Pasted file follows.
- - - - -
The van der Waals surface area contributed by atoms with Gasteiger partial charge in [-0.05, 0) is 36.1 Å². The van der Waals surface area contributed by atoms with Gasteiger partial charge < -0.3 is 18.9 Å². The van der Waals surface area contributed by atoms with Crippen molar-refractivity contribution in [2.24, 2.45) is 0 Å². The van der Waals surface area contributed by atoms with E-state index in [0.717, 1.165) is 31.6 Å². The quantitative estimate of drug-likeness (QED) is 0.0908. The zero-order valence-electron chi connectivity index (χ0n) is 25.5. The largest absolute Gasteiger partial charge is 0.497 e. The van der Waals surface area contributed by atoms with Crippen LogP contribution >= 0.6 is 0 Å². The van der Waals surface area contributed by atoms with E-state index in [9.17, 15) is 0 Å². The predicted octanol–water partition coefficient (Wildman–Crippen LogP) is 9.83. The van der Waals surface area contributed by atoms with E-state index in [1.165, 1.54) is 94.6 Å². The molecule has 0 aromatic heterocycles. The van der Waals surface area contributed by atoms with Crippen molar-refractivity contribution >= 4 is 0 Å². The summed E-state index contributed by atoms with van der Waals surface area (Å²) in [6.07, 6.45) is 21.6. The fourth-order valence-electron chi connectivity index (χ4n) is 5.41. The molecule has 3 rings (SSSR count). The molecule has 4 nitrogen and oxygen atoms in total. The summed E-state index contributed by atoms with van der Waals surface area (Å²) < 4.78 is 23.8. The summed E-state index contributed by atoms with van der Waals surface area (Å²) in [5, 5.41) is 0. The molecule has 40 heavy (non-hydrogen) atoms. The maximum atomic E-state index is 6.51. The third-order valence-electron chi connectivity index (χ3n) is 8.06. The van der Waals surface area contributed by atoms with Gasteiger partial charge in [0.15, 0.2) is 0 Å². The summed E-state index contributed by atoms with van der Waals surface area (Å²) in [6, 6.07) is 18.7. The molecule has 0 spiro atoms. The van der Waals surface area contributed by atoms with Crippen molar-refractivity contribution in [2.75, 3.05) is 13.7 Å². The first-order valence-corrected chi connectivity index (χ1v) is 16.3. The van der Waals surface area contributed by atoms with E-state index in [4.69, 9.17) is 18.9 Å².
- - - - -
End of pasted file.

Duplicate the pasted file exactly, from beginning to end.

The van der Waals surface area contributed by atoms with Gasteiger partial charge in [-0.05, 0) is 36.1 Å². The van der Waals surface area contributed by atoms with Gasteiger partial charge < -0.3 is 18.9 Å². The van der Waals surface area contributed by atoms with Crippen molar-refractivity contribution in [2.24, 2.45) is 0 Å². The van der Waals surface area contributed by atoms with E-state index in [0.717, 1.165) is 31.6 Å². The quantitative estimate of drug-likeness (QED) is 0.0908. The zero-order valence-electron chi connectivity index (χ0n) is 25.5. The largest absolute Gasteiger partial charge is 0.497 e. The van der Waals surface area contributed by atoms with Crippen LogP contribution >= 0.6 is 0 Å². The van der Waals surface area contributed by atoms with E-state index in [9.17, 15) is 0 Å². The predicted octanol–water partition coefficient (Wildman–Crippen LogP) is 9.83. The van der Waals surface area contributed by atoms with E-state index in [1.165, 1.54) is 94.6 Å². The molecule has 0 aromatic heterocycles. The van der Waals surface area contributed by atoms with Crippen molar-refractivity contribution >= 4 is 0 Å². The summed E-state index contributed by atoms with van der Waals surface area (Å²) in [6.07, 6.45) is 21.6. The fourth-order valence-electron chi connectivity index (χ4n) is 5.41. The molecule has 3 rings (SSSR count). The molecule has 4 nitrogen and oxygen atoms in total. The summed E-state index contributed by atoms with van der Waals surface area (Å²) < 4.78 is 23.8. The summed E-state index contributed by atoms with van der Waals surface area (Å²) in [5, 5.41) is 0. The molecule has 40 heavy (non-hydrogen) atoms. The maximum atomic E-state index is 6.51. The third-order valence-electron chi connectivity index (χ3n) is 8.06. The van der Waals surface area contributed by atoms with Gasteiger partial charge in [0.15, 0.2) is 0 Å². The summed E-state index contributed by atoms with van der Waals surface area (Å²) in [6, 6.07) is 18.7. The molecule has 0 spiro atoms. The van der Waals surface area contributed by atoms with Crippen molar-refractivity contribution in [2.75, 3.05) is 13.7 Å². The first-order valence-corrected chi connectivity index (χ1v) is 16.3. The van der Waals surface area contributed by atoms with E-state index in [4.69, 9.17) is 18.9 Å².